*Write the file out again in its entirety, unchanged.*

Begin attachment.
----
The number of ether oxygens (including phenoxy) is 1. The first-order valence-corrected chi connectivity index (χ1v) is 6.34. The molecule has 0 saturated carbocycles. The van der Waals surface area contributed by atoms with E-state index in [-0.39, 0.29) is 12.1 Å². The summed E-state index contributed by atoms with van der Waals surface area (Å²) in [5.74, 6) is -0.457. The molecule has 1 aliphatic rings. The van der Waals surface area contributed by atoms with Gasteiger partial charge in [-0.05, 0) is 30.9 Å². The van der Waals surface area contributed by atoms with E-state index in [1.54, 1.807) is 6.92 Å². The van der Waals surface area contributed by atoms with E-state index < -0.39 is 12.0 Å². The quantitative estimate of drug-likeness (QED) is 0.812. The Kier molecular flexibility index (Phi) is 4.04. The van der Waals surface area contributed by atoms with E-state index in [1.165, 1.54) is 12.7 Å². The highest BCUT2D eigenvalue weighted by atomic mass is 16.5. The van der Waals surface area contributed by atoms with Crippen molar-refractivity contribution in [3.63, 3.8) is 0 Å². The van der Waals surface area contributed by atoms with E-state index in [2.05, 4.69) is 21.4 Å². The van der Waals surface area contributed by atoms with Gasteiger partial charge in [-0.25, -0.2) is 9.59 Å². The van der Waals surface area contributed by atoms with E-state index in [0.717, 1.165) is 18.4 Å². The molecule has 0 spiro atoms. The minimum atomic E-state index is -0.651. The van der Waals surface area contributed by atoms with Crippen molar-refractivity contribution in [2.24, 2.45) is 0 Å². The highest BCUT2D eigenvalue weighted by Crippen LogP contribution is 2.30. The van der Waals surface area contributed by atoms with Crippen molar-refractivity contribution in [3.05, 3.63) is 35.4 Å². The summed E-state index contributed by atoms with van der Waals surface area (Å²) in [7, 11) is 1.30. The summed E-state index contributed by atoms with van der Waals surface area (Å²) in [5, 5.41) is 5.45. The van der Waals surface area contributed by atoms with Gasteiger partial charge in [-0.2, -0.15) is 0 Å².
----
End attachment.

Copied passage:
The number of ether oxygens (including phenoxy) is 1. The first-order valence-corrected chi connectivity index (χ1v) is 6.34. The molecule has 0 saturated carbocycles. The van der Waals surface area contributed by atoms with E-state index in [-0.39, 0.29) is 12.1 Å². The summed E-state index contributed by atoms with van der Waals surface area (Å²) in [5.74, 6) is -0.457. The molecule has 1 aliphatic rings. The van der Waals surface area contributed by atoms with Gasteiger partial charge in [-0.05, 0) is 30.9 Å². The van der Waals surface area contributed by atoms with E-state index in [1.54, 1.807) is 6.92 Å². The van der Waals surface area contributed by atoms with E-state index < -0.39 is 12.0 Å². The quantitative estimate of drug-likeness (QED) is 0.812. The Kier molecular flexibility index (Phi) is 4.04. The van der Waals surface area contributed by atoms with E-state index in [1.165, 1.54) is 12.7 Å². The highest BCUT2D eigenvalue weighted by atomic mass is 16.5. The van der Waals surface area contributed by atoms with Crippen molar-refractivity contribution in [3.63, 3.8) is 0 Å². The van der Waals surface area contributed by atoms with E-state index in [2.05, 4.69) is 21.4 Å². The van der Waals surface area contributed by atoms with Gasteiger partial charge in [-0.25, -0.2) is 9.59 Å². The van der Waals surface area contributed by atoms with E-state index in [0.717, 1.165) is 18.4 Å². The molecule has 0 spiro atoms. The minimum atomic E-state index is -0.651. The van der Waals surface area contributed by atoms with Crippen molar-refractivity contribution in [2.24, 2.45) is 0 Å². The highest BCUT2D eigenvalue weighted by Crippen LogP contribution is 2.30. The van der Waals surface area contributed by atoms with Crippen molar-refractivity contribution in [3.05, 3.63) is 35.4 Å². The summed E-state index contributed by atoms with van der Waals surface area (Å²) in [7, 11) is 1.30. The summed E-state index contributed by atoms with van der Waals surface area (Å²) in [5, 5.41) is 5.45. The van der Waals surface area contributed by atoms with Gasteiger partial charge in [-0.2, -0.15) is 0 Å².